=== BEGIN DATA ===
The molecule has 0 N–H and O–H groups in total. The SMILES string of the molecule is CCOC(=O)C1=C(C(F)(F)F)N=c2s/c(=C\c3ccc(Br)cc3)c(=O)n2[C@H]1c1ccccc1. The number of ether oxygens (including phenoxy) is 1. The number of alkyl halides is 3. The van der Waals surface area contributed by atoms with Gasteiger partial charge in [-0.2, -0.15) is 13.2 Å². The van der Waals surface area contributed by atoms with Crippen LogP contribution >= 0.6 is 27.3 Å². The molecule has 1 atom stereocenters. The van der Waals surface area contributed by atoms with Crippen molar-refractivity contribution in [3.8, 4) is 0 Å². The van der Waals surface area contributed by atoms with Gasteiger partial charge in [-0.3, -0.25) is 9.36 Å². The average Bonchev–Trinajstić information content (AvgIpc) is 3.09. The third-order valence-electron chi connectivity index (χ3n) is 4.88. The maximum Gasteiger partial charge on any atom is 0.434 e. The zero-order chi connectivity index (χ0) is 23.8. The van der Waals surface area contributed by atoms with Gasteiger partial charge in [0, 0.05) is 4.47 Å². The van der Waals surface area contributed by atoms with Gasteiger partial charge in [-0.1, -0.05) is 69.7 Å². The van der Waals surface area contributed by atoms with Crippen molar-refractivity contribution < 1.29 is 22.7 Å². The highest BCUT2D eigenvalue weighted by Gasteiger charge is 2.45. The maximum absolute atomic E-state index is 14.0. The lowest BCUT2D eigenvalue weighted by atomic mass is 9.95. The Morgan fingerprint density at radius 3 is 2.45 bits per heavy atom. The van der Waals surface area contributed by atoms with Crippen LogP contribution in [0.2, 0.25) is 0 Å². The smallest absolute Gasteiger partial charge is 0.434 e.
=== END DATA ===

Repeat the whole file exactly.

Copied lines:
The molecule has 0 N–H and O–H groups in total. The SMILES string of the molecule is CCOC(=O)C1=C(C(F)(F)F)N=c2s/c(=C\c3ccc(Br)cc3)c(=O)n2[C@H]1c1ccccc1. The number of ether oxygens (including phenoxy) is 1. The number of alkyl halides is 3. The van der Waals surface area contributed by atoms with Gasteiger partial charge in [-0.2, -0.15) is 13.2 Å². The van der Waals surface area contributed by atoms with Crippen LogP contribution >= 0.6 is 27.3 Å². The molecule has 1 atom stereocenters. The van der Waals surface area contributed by atoms with Crippen molar-refractivity contribution in [3.8, 4) is 0 Å². The van der Waals surface area contributed by atoms with Gasteiger partial charge in [-0.3, -0.25) is 9.36 Å². The average Bonchev–Trinajstić information content (AvgIpc) is 3.09. The third-order valence-electron chi connectivity index (χ3n) is 4.88. The maximum Gasteiger partial charge on any atom is 0.434 e. The zero-order chi connectivity index (χ0) is 23.8. The van der Waals surface area contributed by atoms with Gasteiger partial charge in [0, 0.05) is 4.47 Å². The van der Waals surface area contributed by atoms with Gasteiger partial charge in [-0.1, -0.05) is 69.7 Å². The van der Waals surface area contributed by atoms with Crippen molar-refractivity contribution < 1.29 is 22.7 Å². The highest BCUT2D eigenvalue weighted by Gasteiger charge is 2.45. The maximum absolute atomic E-state index is 14.0. The lowest BCUT2D eigenvalue weighted by atomic mass is 9.95. The Morgan fingerprint density at radius 3 is 2.45 bits per heavy atom. The van der Waals surface area contributed by atoms with Crippen LogP contribution in [0.2, 0.25) is 0 Å². The smallest absolute Gasteiger partial charge is 0.434 e.